Pet rats like to have card as a ‘nesting‘ material in their house, such as card from toilet roll tubes or packaging, and Ronnie and Derek are given new card every few days. I leave it outside their house and they pull it inside (watch a video of Derek doing this here). You can also buy special soft bedding from pet shops for this purpose – I tried this once but Ronnie and Derek prefer the card.
Cage cleaning is an important part of looking after pet rats. Once a week, Ronnie and Derek’s cage is cleaned using a special antibacterial spray designed for cleaning small animal cages, then fully dried. The bedding is also discarded and replaced. While this is happening, Ronnie and Derek are put in a small, transparent carrying box designed for small animals. The ‘back-2-nature’ bedding, mentioned above, can be discarded with garden waste.
Rats are very clean animals and spend a lot of their time cleaning and grooming (watch a video of Ronnie grooming here). However, if they get dirty and need cleaning, you can buy specialist small animal shampoo from pet shops and clean them using your bathroom sink with some shallow, tepid water. The photos below shows Ronnie and Derek after being shampooed (click to enlarge)!
Clipping NAILS (claws)
Rats’ nails (technically claws) usually wear down naturally, but may remain rather sharp which is unpleasant when they walk on you! Clipping nails is possible but you have to be very careful when cutting, using small nail clippers, ensuring you don’t cut into the ‘quick’ and only trim the nail. It’s best done by two people – one to hold the rat and one to clip.
When this has been done to Ronnie and Derek, they object by squeaking and screeching – not because they’re in pain, but just because they don’t like being held very still.
Some small pieces of concrete and a brick have been added to their cage, in places where they walk the most, to help wear down their nails (see images below – click to enlarge). Using something like sandpaper as a floor covering for this is not suitable as the rats could graze their feet and get infections.
Derek recently had a dried, browny-red substance around his nose. It looked like dried blood at first, but was actually porphyrin which is a mucus-like substance. It can be a sign of excessive stress or a respiratory infection, but Derek had no other symptoms.
I cleaned his nose and his nose remained clean. The porphyrin release was a one-off, possibly due to temporary irritation in Derek’s eye caused by something such as a piece of bedding or an eyelash getting in his eye, or maybe he scratched it while self-grooming.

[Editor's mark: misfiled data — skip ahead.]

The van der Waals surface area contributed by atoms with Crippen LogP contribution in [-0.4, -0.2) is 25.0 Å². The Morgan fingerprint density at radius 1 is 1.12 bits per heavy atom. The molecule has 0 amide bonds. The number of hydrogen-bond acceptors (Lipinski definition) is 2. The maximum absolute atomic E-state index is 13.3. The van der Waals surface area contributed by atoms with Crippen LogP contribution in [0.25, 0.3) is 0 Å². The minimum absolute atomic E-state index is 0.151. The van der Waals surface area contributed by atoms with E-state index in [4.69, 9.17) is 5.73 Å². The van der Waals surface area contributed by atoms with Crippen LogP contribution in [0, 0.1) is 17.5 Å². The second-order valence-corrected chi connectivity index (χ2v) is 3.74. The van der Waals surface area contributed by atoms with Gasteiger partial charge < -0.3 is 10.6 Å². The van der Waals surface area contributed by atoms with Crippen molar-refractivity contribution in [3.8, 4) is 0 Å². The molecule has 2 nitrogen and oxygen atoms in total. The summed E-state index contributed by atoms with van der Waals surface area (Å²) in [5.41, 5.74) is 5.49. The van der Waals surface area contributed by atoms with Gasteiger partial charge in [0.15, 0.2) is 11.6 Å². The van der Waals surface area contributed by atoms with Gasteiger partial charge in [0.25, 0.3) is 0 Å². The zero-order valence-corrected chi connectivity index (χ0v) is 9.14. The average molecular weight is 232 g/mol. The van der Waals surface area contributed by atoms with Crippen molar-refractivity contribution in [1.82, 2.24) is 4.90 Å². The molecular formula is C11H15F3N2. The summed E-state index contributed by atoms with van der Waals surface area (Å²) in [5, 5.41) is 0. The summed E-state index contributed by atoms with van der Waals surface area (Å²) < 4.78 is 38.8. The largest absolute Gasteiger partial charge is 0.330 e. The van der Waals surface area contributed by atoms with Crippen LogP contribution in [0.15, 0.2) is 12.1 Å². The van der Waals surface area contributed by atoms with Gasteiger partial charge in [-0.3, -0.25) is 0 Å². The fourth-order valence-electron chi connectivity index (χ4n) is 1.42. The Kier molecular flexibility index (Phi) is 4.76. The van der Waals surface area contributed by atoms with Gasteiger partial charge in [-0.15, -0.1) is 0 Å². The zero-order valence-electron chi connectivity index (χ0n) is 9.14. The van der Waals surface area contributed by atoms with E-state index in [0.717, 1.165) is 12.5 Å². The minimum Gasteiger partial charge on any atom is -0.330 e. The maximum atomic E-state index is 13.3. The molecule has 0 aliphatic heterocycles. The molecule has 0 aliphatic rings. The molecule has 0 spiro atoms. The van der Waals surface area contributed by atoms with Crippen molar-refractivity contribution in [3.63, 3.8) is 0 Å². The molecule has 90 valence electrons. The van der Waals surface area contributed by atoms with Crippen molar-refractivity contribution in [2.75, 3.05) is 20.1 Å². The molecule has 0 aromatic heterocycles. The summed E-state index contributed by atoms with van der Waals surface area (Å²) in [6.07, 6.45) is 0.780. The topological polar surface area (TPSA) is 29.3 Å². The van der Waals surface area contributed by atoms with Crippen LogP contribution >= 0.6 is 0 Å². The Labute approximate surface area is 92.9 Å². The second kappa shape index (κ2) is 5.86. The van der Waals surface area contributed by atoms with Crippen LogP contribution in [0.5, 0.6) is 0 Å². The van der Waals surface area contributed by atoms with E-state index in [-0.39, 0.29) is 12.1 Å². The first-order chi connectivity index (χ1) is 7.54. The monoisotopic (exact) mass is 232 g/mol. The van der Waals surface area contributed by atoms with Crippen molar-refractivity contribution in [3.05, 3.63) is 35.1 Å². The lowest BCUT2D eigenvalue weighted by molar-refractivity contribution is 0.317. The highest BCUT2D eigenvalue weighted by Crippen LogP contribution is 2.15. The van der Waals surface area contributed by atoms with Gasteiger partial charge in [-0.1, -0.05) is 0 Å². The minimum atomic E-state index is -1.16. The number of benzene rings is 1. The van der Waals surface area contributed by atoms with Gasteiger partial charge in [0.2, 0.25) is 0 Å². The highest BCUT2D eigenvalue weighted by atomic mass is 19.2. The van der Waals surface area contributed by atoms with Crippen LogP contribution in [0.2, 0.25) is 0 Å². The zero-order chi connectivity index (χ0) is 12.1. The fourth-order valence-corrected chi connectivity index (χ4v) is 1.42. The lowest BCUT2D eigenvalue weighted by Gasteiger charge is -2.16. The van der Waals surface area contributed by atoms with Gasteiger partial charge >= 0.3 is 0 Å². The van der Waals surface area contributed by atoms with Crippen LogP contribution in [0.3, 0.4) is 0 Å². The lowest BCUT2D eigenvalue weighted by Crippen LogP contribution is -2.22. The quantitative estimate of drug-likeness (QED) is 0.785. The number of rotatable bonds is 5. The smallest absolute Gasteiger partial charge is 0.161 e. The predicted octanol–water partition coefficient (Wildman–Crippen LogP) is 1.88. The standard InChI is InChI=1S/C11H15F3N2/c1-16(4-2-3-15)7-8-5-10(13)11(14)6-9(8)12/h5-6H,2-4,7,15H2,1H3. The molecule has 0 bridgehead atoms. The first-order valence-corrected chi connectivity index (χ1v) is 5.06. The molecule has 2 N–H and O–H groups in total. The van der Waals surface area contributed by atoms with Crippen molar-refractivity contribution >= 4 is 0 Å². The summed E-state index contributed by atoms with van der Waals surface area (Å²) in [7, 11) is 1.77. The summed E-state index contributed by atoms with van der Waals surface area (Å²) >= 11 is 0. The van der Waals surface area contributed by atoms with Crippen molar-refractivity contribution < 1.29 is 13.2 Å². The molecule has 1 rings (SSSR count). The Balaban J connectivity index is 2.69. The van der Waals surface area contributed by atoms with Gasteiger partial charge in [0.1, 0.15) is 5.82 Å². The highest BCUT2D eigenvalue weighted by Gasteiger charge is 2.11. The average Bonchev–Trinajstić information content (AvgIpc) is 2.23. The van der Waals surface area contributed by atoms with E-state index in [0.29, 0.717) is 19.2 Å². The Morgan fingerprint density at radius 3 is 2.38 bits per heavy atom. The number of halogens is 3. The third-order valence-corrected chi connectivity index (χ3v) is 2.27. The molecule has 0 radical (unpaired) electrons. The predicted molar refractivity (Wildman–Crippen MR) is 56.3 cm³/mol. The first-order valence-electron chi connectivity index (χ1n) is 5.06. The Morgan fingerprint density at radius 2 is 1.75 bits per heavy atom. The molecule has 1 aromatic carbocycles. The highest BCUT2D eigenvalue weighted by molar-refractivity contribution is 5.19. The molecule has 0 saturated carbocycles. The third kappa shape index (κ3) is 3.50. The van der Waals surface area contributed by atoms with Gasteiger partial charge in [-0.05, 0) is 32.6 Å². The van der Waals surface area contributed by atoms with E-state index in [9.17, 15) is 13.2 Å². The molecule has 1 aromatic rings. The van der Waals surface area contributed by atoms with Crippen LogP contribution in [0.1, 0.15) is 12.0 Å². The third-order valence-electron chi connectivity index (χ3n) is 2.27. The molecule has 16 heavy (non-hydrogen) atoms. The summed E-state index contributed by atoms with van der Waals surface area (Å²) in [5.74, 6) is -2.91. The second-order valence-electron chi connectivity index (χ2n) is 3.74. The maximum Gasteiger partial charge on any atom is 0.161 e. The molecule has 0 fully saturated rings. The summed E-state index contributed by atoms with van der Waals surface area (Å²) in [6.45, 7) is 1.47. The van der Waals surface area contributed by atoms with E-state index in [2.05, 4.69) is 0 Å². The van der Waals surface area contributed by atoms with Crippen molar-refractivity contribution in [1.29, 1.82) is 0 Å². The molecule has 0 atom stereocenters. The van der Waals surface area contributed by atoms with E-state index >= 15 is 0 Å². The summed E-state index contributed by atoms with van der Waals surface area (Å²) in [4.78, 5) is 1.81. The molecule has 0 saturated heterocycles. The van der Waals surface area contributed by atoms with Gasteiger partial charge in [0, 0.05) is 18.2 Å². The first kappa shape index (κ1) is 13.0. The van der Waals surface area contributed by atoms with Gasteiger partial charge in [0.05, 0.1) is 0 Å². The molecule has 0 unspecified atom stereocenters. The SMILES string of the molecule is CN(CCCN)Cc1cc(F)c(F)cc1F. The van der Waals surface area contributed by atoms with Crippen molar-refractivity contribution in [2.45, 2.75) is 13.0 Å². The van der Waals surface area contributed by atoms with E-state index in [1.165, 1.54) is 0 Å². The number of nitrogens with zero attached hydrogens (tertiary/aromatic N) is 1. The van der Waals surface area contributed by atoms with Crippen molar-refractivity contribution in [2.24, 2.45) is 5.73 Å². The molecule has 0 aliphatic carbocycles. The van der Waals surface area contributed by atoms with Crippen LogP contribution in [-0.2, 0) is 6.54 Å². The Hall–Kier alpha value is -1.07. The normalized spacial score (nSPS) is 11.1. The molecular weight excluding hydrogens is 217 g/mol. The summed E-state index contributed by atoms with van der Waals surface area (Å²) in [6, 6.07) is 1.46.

During the summer, the inside of Ronnie and Derek’s house gets hot, so one of them (usually Derek) often sleeps elsewhere in the cage.
Although rats don’t benefit from fans in the same way as humans (as they don’t sweat), Ronnie and Derek appreciated the cooling effect of a fan which had an ice pack attached to it and was blowing on their cage. See a video of this, as well as other photos of coping in the heat, in this post.
They were also given some ice cubes to eat during hot weather, and an old jam jar with cool water and ice was put in their cage. Supervised explorations in the garden is another thing they appreciated.
Two cameras are mounted at either end of Ronnie and Derek’s cage. They’re Wansview K2 IP cameras, costing about £25 each, which connect to the internet via Wifi and can be viewed remotely in a browser or a phone app. As they’re HD and have night-vision, they provide a good, clear image of what the rats are up to at all times of day. They can also be set to record at certain times.
Health and Illness
Cyanosis and blue testicles
Derek recently suddenly suffered from cyanosis and his scrotum/testicles were slightly grey/blue/purple as a result, as well as having hypothermia and appearing generally ill (lack of appetite, hunched back and lethargy). He was taken to the vet who hadn’t experienced such a young and otherwise healthy rat be presented in this way. Derek started to improve after being warmed up and it is hoped that it was a temporary issue. More about this can be read in this post.
Ronnie recently started squeaking loudly when he moved in any way that caused his tail to move upwards. It seemed the source of the pain was at the base of the tail where it joins his back.
I took him to the vet and, as there were no other symptoms (he was eating, drinking, defecating and urinating normally and had no loss of energy), the vet was satisfied there were no major problems and that the tail may have been slightly injured, possibly during a play-fight with Derek, and it’d cure itself. Something similar happened to Ronnie’s tail a few months before (but obviously to a much lesser extent in terms of pain) and that cured itself within about 10 days.
The vet prescribed Metacam to Ronnie, an anti-inflammatory and painkiller which is primarily used for dogs. I initially gave the daily dose of medicine in the morning so it’d be in his body while he was sleeping and would assist the healing, but this meant it wore off by the time he was active at night, so I started giving it to him in the evening instead to cover his active hours to ensure he had as little pain as possible during his tail’s recovery.
If your rat seems unwell, ensure you take him/her to a vet as soon as you can so you can get them checked.